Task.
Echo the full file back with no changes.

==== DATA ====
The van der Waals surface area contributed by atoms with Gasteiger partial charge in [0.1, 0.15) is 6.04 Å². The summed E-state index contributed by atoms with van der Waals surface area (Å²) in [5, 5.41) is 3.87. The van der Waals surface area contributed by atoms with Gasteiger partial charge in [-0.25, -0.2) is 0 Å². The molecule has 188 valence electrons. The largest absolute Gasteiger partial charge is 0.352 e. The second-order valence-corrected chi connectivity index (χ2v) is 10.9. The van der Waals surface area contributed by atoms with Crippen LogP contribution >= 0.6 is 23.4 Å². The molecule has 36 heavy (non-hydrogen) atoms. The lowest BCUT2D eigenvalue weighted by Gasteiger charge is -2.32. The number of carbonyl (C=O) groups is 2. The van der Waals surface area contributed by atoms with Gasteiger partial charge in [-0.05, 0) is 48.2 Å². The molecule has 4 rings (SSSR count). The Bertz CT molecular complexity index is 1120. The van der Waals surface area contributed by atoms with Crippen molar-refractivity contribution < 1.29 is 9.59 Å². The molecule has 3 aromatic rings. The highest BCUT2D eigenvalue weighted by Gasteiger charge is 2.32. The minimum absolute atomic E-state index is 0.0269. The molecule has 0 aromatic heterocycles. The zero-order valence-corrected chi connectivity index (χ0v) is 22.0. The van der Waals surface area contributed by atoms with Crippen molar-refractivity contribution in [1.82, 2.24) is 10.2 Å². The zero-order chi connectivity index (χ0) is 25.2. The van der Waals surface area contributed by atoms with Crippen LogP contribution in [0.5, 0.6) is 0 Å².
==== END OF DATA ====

The van der Waals surface area contributed by atoms with Gasteiger partial charge in [0.1, 0.15) is 6.04 Å². The summed E-state index contributed by atoms with van der Waals surface area (Å²) in [5, 5.41) is 3.87. The van der Waals surface area contributed by atoms with Gasteiger partial charge in [-0.25, -0.2) is 0 Å². The molecule has 188 valence electrons. The largest absolute Gasteiger partial charge is 0.352 e. The second-order valence-corrected chi connectivity index (χ2v) is 10.9. The van der Waals surface area contributed by atoms with Crippen LogP contribution >= 0.6 is 23.4 Å². The molecule has 36 heavy (non-hydrogen) atoms. The lowest BCUT2D eigenvalue weighted by Gasteiger charge is -2.32. The number of carbonyl (C=O) groups is 2. The van der Waals surface area contributed by atoms with Gasteiger partial charge in [-0.05, 0) is 48.2 Å². The molecule has 4 rings (SSSR count). The Bertz CT molecular complexity index is 1120. The van der Waals surface area contributed by atoms with Crippen molar-refractivity contribution < 1.29 is 9.59 Å². The molecule has 3 aromatic rings. The highest BCUT2D eigenvalue weighted by Gasteiger charge is 2.32. The minimum absolute atomic E-state index is 0.0269. The molecule has 0 aromatic heterocycles. The zero-order valence-corrected chi connectivity index (χ0v) is 22.0. The van der Waals surface area contributed by atoms with Crippen molar-refractivity contribution in [1.82, 2.24) is 10.2 Å². The zero-order chi connectivity index (χ0) is 25.2. The van der Waals surface area contributed by atoms with Crippen LogP contribution in [0.5, 0.6) is 0 Å².